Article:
“I’m sorry,” the email began and finished. I stared at it. I read it three times. And then I hit send, breathed a sigh of relief and went to bed.
I woke up with my stomach in knots the next day, and it only got worse with time. Since then, I keep rewriting that email in my head. I keep wondering if I said everything correctly, if I slammed a door I meant to close gently or perhaps not close at all. In some ways, it got the desired result; it ended communication. That’s exactly what I felt I needed. But now I’m not so sure.
I spent the spring fighting with myself, fighting with her. Sometimes it was easy and sometimes extremely hard. Sometimes I felt as though my desires were winning, and others it was clear they lost. When I finally broke (and that’s the operative word as I was broken for weeks), I didn’t stop fighting. Instead of fighting for my desires, I began fighting against them. I spent months convincing myself that she was right, that I was wrong, inventing reasons for us not to be together.
When all else failed, I used the adage “fake it til you make it.” I chased other girls, but none seemed to do. I pretended to be happy, but if I let up, the misery came flooding back.
This fall, only a few weeks ago, I had the busiest week of my summer, and all thought of her seemed to fade for the first time in months. The constant bickering in my head, the disappointment in myself, the barrage of negative emotion faded. I felt, for the first time, like I could move on.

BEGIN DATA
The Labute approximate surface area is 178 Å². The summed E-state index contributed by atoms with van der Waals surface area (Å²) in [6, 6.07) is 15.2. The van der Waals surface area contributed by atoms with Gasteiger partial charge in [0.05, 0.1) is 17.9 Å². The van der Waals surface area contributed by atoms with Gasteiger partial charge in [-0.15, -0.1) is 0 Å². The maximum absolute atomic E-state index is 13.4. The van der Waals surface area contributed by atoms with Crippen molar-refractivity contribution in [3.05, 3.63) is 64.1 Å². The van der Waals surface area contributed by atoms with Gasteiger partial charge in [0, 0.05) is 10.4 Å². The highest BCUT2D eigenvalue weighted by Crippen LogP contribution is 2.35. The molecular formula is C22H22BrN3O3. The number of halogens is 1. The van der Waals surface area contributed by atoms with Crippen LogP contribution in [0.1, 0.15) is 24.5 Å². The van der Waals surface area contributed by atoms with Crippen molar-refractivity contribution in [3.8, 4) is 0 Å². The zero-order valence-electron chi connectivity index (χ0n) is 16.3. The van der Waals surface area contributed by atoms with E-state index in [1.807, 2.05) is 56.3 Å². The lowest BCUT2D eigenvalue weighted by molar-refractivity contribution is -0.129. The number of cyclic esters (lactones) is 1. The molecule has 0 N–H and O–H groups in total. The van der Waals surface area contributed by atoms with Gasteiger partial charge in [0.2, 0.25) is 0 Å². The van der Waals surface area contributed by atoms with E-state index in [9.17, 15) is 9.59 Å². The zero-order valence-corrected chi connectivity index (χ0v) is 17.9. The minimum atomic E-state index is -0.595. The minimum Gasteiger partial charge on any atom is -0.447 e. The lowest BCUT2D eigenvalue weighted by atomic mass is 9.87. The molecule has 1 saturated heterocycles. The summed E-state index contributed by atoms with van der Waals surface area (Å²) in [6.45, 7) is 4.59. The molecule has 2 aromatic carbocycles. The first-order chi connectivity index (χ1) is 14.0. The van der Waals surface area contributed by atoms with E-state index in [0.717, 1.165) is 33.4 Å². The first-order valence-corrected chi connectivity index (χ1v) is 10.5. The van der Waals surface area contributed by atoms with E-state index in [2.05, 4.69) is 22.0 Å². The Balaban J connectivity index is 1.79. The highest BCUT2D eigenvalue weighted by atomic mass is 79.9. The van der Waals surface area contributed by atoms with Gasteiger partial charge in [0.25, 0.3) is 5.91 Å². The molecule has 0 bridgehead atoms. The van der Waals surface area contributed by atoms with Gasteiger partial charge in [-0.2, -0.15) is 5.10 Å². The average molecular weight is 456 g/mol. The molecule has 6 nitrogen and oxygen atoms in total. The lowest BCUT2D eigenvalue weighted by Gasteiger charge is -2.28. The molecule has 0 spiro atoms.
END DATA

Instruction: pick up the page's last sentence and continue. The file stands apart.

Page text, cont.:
The sense of normalcy lasted a whopping three days.
Mid-morning, I received a message from her. For the first time in nearly four miserable months, she had reached out. It was brief and straight-forward. And yet, it split me open again.
My response was equally brief and straight-forward, and I figured that would be the end of it. But we started to talk, only for twenty minutes, all online. And it felt better than expected.
Immediately after I walked away to head back to my life, my mind was filled with questions of why. Why was she reaching out? What did she want? Was this a good idea?
I stumbled through my day, constantly distracted, constantly at odds. When I got home that night, felt the only thing to do was at least comment on my surprise and see what she said. “I’m surprised we’re talking at all,” I said.
Her response came the next day in what felt like a quick dismissal. “fair enough,” it said plainly, no capitalization or punctuation. And I felt like shit.
It was as if we had broken up all over again. I felt the loss of her in my life, the fighting voices a raucous cacophony in my head. The one difference was that instead of happening slowly over a matter of weeks or months, it all poured out in a matter of hours.
I faked my way through my day, pretending it was all alright. And that brings us right back to the beginning, three apologies: one for not biting my tongue, one for all the things I didn’t get to apologize for before, and one for the future.
As I sat there, reading over the email, I thought it was as good as it could get. It cut things off in what I felt was an acceptable manner and made it clear that I needed a dialog if she wanted things to continue in any fashion.
There hasn’t been any contact since then. I’m not surprised, yet I am disappointed. Even though I suspected I wouldn’t hear from her, part of me was hopeful that we could talk and at least get the closure I’d been lacking for so long. Instead, I’m left slowly getting over her once more, wondering if I did the right thing in the right way.